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The Coconut Tree (Cocos Nucifera L.) is called “The Tree of Life” because of the endless list of products and by-products derived from its various parts. Food, shelter, fuel – name it, the coconut has it. The coconut industry is considered a major dollar earner that provides livelihood to one-third of the country’s population.
From coco meat can be obtained coco flour, desiccated coconut, coconut milk, coconut chips, candies, bukayo or local sweetened shredded coconut meat, latik copra and animal feeds.
Coco chips, which are curved and wrinkled coconut meat, is crisply toasted and salted. It is very popular in Hawaii. Coconut flour can be used as a wheat extender in baking certain products without affecting their appearance or acceptability. The coconut milk is a good protein source. Whole coco milk contains about 22% oil, which accounts for its laxative property.
Copra is dried coconut meat that has a high oil content, as much as 64%. Coconut oil is the most readily digested of all the fats of general use in the world.
The oil furnishes about 9,500 calories of energy per kilogram. Its chief competitors are soya bean oil, palm oil and palm kernel oil. Coconut oil retards aging. It counteracts heart, colon, pancreatic and liver tumor inducers.
And it is easy to digest. In the detergent industry, coconut oil is very important. Its most outstanding characteristic is its high saponification value in view of the molecular weight of most of the fatty acid glycerides it contains. An advantageous utilization of the coconut oil as a detergent was discovered in a May 1951 study wherein a formulation using coconut oil was found to be an effective sanitizer.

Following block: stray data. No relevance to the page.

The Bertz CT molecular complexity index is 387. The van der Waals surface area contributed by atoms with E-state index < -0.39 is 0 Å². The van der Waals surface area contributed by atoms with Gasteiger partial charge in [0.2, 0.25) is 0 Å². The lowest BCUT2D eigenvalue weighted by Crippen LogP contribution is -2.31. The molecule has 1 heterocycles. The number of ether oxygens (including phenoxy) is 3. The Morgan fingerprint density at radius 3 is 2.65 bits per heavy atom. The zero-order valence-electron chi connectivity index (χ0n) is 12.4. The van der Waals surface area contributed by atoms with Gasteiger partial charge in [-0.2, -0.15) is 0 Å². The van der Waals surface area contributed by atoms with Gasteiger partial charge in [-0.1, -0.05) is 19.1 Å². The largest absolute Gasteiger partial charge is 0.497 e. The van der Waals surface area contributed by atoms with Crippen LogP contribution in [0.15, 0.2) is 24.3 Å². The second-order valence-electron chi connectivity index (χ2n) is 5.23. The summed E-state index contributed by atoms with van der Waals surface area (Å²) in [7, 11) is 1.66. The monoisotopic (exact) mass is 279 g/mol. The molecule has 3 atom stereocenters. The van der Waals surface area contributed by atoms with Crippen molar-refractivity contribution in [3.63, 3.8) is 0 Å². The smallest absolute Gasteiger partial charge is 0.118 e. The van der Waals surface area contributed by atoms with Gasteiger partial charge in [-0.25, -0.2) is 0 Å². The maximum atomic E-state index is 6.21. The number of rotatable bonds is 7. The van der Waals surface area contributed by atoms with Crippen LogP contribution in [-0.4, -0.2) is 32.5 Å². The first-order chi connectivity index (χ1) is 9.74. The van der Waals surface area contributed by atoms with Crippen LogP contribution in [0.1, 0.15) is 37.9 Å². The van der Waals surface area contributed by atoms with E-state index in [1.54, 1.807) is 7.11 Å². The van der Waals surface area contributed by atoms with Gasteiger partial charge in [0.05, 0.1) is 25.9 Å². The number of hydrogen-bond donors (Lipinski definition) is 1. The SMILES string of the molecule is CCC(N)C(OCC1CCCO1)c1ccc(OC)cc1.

Other products from coco oil are soap, lard, coco chemicals, crude oil, pomade, shampoo, margarine, butter and cooking oil.
Cocnut leaves produce good quality paper pulp, midrib brooms, hats and mats, fruit trays, waste baskets, fans, beautiful midrib decors, lamp shades, placemats, bags and utility roof materials.
The coconut fruit produces buko, often used for salads, halo-halo( crushed ice with sweetened fruit), sweets and pastries. Buko is of three kinds: mala-kanin, or having the consistency of boiled rice; mala-uhog, mucus-like consistency and ready for eating; and mala-katad, or like leather. The last kind is the one used for making sweets. A mature coconut, or niyog is used in making sweets and special Filipino dishes. The “sport fruit” of the coconut is the makapuno. Considered a delightful delicacy and largely used for making preserves and ice-cream, it cannot be kept in storage and will not germinate. It has three layers: semi-acid, soft and hard meat.
Coconut water is also called liquid endosperm. It is thrown away during copra making and becomes a great waste. Uses of coconut water include: coconut water vinegar; coconut wine; production of the chewy, fiber-rich nata good as a dessert and as alaxative; as a growth factor; and as a substitute for dextrose. Another breakthrough use is in coconut water theraphy to cure renal disorders. “Bukolysis”, as it is also called, is the medical process of reducing or dissolving urinary stones of the urinary tract systems using buko water from 7 to 9 months old coconuts. Bukolysis is the brainchild of Dr. Eufemio Macalalag Jr., a urologist.
For preventive medication, water from one mature coconut consumed daily, could almost guarantee that the formation of stones in the urinary tract will be avoided. To those already afflicted, the coconut water theraphy has been proven to be an inexpensive and effective cure. Coconut water is commonly promoted as an economical thirst quencher, hunger satisfier and medical cure for renal disorders all in one. Using coconut water, a nata de coco-like growth produced after 14 days which, when cooked in syrup, is apopular dessert.
When mixed with other ingredients, like the making of fruit salad, it will enhance the flavor of the dish. And whoever said that nata de coco is just for food was wrong. This nata-like growth is dextran and can be made to comply with the specifications for clinical dextran, then we have in the coconut water an important contribution in the atomic defense against radiation sickness.